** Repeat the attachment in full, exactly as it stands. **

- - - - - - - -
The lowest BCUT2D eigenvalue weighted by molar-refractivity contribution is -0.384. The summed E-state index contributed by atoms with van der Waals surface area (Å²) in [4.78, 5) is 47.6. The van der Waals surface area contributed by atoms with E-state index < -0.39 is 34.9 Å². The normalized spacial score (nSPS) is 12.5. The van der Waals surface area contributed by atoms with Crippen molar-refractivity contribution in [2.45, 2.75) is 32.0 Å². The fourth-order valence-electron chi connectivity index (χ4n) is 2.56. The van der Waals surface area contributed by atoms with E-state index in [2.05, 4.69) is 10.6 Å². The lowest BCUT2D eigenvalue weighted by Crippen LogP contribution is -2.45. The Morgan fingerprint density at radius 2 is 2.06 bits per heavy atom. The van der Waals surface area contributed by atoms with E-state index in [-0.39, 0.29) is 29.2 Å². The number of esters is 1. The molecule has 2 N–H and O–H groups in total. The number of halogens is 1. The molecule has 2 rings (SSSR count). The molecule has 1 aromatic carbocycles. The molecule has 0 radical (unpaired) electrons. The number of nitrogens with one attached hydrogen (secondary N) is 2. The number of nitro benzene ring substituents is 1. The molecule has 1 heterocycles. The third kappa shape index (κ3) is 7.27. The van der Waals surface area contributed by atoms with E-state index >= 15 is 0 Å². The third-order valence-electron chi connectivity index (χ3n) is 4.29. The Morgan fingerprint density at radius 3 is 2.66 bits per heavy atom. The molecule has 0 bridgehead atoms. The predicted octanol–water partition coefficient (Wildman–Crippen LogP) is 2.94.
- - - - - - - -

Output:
The lowest BCUT2D eigenvalue weighted by molar-refractivity contribution is -0.384. The summed E-state index contributed by atoms with van der Waals surface area (Å²) in [4.78, 5) is 47.6. The van der Waals surface area contributed by atoms with E-state index < -0.39 is 34.9 Å². The normalized spacial score (nSPS) is 12.5. The van der Waals surface area contributed by atoms with Crippen molar-refractivity contribution in [2.45, 2.75) is 32.0 Å². The fourth-order valence-electron chi connectivity index (χ4n) is 2.56. The van der Waals surface area contributed by atoms with E-state index in [2.05, 4.69) is 10.6 Å². The lowest BCUT2D eigenvalue weighted by Crippen LogP contribution is -2.45. The Morgan fingerprint density at radius 2 is 2.06 bits per heavy atom. The van der Waals surface area contributed by atoms with E-state index in [-0.39, 0.29) is 29.2 Å². The number of esters is 1. The molecule has 2 N–H and O–H groups in total. The number of halogens is 1. The molecule has 2 rings (SSSR count). The molecule has 1 aromatic carbocycles. The molecule has 0 radical (unpaired) electrons. The number of nitrogens with one attached hydrogen (secondary N) is 2. The number of nitro benzene ring substituents is 1. The molecule has 1 heterocycles. The third kappa shape index (κ3) is 7.27. The van der Waals surface area contributed by atoms with E-state index >= 15 is 0 Å². The third-order valence-electron chi connectivity index (χ3n) is 4.29. The Morgan fingerprint density at radius 3 is 2.66 bits per heavy atom. The molecule has 0 bridgehead atoms. The predicted octanol–water partition coefficient (Wildman–Crippen LogP) is 2.94.